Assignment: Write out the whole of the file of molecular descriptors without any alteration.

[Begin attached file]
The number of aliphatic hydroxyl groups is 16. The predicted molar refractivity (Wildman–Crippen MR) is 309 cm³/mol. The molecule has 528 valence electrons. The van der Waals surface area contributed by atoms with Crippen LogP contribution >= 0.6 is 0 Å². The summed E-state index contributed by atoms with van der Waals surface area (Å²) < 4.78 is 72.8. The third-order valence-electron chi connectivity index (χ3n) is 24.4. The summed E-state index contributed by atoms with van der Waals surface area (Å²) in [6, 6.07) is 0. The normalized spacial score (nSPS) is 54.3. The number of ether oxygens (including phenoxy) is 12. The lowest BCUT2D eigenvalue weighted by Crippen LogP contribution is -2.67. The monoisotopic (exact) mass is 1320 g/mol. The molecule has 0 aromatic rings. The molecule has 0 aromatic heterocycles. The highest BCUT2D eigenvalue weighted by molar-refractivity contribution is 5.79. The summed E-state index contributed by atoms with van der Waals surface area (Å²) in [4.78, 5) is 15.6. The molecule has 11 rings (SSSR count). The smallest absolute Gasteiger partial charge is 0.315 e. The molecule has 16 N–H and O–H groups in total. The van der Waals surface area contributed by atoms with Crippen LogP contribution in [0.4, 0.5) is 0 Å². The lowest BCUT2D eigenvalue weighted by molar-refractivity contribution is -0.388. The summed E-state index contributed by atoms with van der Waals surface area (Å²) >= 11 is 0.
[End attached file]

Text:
The number of aliphatic hydroxyl groups is 16. The predicted molar refractivity (Wildman–Crippen MR) is 309 cm³/mol. The molecule has 528 valence electrons. The van der Waals surface area contributed by atoms with Crippen LogP contribution >= 0.6 is 0 Å². The summed E-state index contributed by atoms with van der Waals surface area (Å²) < 4.78 is 72.8. The third-order valence-electron chi connectivity index (χ3n) is 24.4. The summed E-state index contributed by atoms with van der Waals surface area (Å²) in [6, 6.07) is 0. The normalized spacial score (nSPS) is 54.3. The number of ether oxygens (including phenoxy) is 12. The lowest BCUT2D eigenvalue weighted by Crippen LogP contribution is -2.67. The monoisotopic (exact) mass is 1320 g/mol. The molecule has 0 aromatic rings. The molecule has 0 aromatic heterocycles. The highest BCUT2D eigenvalue weighted by molar-refractivity contribution is 5.79. The summed E-state index contributed by atoms with van der Waals surface area (Å²) in [4.78, 5) is 15.6. The molecule has 11 rings (SSSR count). The smallest absolute Gasteiger partial charge is 0.315 e. The molecule has 16 N–H and O–H groups in total. The van der Waals surface area contributed by atoms with Crippen LogP contribution in [0.4, 0.5) is 0 Å². The lowest BCUT2D eigenvalue weighted by molar-refractivity contribution is -0.388. The summed E-state index contributed by atoms with van der Waals surface area (Å²) >= 11 is 0.